19-11-2018 03:52 PM
After about 5 years of debilitating anxiety my 18 year old daughter has finally got a diagnosis of schizophrenia last month. In a way I see it as a relief (the diagnosis) as I have known how seriously ill she is and now on her new medication is working. My question is I am not sure how to talk about her illness to friends and family. Like when to mention it and when not to. I don’t want other people judging my daughter however I see mental illness as it is .. an illness.. no different to any other physical illness.
19-11-2018 05:34 PM
@Jerry Hi Jerry and welcome to the forums. I have schizoaffective disorder and bipolar and have a son with autism and schizophrenia. As your daughter is an adult I would ask her what she would like to happen regarding letting people know that she has a mental illness like schizophrenia. She may not want anyone at this time to know or maybe it would be a relief for her to put her cards on the table for everyone to see.
It really is her business. Personally I like to speak about it freely if someone is interested but most times I find people just don't want to really know as they want you to get on with life. I can almost guarantee that once people know and hear that she is on medication that will be the end of the interest for them .... at least that is my experience.
22-11-2018 01:59 PM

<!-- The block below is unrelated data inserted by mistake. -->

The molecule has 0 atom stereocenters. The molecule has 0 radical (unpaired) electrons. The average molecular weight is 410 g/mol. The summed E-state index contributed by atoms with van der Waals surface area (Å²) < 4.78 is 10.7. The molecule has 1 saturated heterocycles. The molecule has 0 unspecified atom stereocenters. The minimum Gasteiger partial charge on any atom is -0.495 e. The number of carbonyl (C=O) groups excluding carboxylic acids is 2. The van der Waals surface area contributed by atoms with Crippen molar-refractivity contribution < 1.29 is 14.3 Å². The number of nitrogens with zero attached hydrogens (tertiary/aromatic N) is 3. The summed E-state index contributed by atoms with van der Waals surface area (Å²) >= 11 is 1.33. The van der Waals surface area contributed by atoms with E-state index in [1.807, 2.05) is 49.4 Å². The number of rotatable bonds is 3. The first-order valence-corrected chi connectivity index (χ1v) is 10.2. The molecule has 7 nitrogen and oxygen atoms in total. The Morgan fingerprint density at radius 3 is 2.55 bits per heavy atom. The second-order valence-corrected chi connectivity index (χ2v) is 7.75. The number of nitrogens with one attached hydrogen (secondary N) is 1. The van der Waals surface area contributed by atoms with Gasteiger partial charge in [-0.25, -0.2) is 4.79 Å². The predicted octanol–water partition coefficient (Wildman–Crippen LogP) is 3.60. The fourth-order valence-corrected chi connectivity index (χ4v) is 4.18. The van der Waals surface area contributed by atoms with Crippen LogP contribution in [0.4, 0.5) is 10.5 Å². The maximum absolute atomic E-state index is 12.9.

Hey there @Jerry kudos on being an incredibly supportive and loving parent, this will make her navigating through Schizophrenia much easier, it sounds like she has incredible support in you. Glad to hear it's a relief getting to the bottom of her symptoms after all this time too
You're right it is an illness like any other, I can understand the concern around stigma too. Have you seen this video of ours by Hannah? It might be a relatable little piece for your Daughter What are your greatest concerns in regards to telling friends and family? We definitely have a tonne of resources here, and there's quite a wealth of knowledge on Schizophrenia all over the web - you could link friends and family to these articles or simple fact sheets. In fact there are plenty of people across the globe who live with this illness and do quite well for themselves, an interesting read here on a Professor of Law living with the same condition as your Daughter.
22-11-2018 03:40 PM
22-11-2018 08:34 PM
My 17 year old son was diagnosed in September 2017. It was a relief, but also a challenging time. Only family and close friends were I initially told as we needed to feel trust that people would be understanding and hopefully supportive. Slowly, over time, I have come to realise that being open about his health is important. I have found that confiding in others and being open is very empowering. I could only do this however after learning as much as I could about the illness and increasing my u der standing and knowledge. Knowledge is powerful
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